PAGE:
Public spaces protection order (PSPO): The PSPO is designed to deal with a particular nuisance or problem in an area. The behaviour must be having a detrimental effect on the quality of life of those in the community, it must be persistent or continuing and it must be unreasonable. The PSPO can impose restrictions on the use of that area which apply to everyone who is carrying out that activity. The orders are designed to ensure that the law-abiding majority can enjoy public spaces, safe from anti-social behaviour. The council can make a PSPO on any public space within its own area but before doing so it must consult with the local police. The council must also consult whatever community representatives it thinks appropriate. This could relate to a specific group, (for instance a residents’ association), or an individual or group of individuals, (for instance, regular users of a park or for specific activities such as busking or other types of street entertainment).
Before making a PSPO, the council also has to publish the draft order in accordance with regulations made by the Secretary of State. An interested person can challenge the validity of a PSPO in the High Court on two grounds: (1) that the council did not have the powers to make the order or to include prohibitions or requirements, or (2) that one of the requirements (for instance, consultation) had not been complied with. An ‘interested person’ means an individual who lives in the restricted area or who works or regularly visits that area.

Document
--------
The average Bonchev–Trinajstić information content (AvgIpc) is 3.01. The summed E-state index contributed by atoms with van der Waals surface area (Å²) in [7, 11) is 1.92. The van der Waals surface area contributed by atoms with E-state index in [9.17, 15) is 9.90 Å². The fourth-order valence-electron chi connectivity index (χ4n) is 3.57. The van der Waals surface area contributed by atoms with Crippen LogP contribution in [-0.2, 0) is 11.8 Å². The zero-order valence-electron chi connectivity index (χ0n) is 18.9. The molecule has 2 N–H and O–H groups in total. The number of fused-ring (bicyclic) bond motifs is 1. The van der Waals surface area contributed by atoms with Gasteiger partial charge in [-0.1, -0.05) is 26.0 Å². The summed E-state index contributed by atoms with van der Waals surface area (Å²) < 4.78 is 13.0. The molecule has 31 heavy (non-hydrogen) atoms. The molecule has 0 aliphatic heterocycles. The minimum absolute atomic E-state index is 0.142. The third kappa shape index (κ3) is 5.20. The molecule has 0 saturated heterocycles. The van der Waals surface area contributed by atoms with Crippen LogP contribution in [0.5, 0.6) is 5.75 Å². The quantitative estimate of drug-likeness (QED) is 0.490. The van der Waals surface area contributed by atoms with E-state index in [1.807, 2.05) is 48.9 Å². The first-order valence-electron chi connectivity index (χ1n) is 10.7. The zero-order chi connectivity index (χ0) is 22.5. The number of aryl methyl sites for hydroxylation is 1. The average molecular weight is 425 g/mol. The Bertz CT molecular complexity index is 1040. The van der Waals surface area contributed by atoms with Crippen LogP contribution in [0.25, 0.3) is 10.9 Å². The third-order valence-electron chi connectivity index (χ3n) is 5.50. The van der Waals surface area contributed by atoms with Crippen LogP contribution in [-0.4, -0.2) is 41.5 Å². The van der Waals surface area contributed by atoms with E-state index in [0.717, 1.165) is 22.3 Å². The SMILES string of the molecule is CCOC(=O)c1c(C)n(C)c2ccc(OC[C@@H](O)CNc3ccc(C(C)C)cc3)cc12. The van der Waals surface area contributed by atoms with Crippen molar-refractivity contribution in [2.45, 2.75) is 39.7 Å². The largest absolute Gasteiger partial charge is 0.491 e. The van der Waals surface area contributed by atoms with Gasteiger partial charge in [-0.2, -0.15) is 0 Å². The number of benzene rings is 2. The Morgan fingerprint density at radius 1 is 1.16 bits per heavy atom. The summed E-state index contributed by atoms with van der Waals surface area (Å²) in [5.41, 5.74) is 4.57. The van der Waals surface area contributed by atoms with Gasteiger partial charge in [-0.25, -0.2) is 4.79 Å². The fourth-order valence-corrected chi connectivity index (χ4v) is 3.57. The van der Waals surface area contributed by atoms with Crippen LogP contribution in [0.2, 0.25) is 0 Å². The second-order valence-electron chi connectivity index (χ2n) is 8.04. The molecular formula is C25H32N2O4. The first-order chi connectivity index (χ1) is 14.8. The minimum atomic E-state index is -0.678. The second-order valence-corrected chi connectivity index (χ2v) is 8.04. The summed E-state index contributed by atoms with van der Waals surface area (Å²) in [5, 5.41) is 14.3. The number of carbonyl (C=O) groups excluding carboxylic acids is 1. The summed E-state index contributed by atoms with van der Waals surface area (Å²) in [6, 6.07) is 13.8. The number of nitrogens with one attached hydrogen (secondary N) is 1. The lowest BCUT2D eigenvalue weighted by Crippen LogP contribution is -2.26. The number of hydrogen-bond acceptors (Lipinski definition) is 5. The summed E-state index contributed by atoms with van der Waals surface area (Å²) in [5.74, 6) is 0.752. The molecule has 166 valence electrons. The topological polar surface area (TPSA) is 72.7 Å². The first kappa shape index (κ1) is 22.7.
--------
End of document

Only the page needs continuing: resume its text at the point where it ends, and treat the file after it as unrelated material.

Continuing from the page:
Proportionate and reasonable use of the powers
Our aim in reforming the anti-social behaviour powers is to give the police, councils and others more effective means of protecting victims, not to penalise particular behaviours. Frontline professionals must use the powers in the Anti-social Behaviour, Crime and Policing Act 2014 responsibly and proportionately, and only where necessary to protect the public.
Ramblers and other groups representing the interests of users of rights of way and open space
Where a local council is considering making a PSPO which will impose restrictions on the use of specific types of land such as registered common land, a registered town or and village green, and open access land, or on public rights of way, it should consider discussing the proposal with relevant interested groups. It may also be appropriate to hold a public meeting when considering whether to make an order on these types of land to ensure that everyone affected has the opportunity to raise their concerns. This will allow the local council to explore using alternative means to stop or prevent the anti-social behaviour.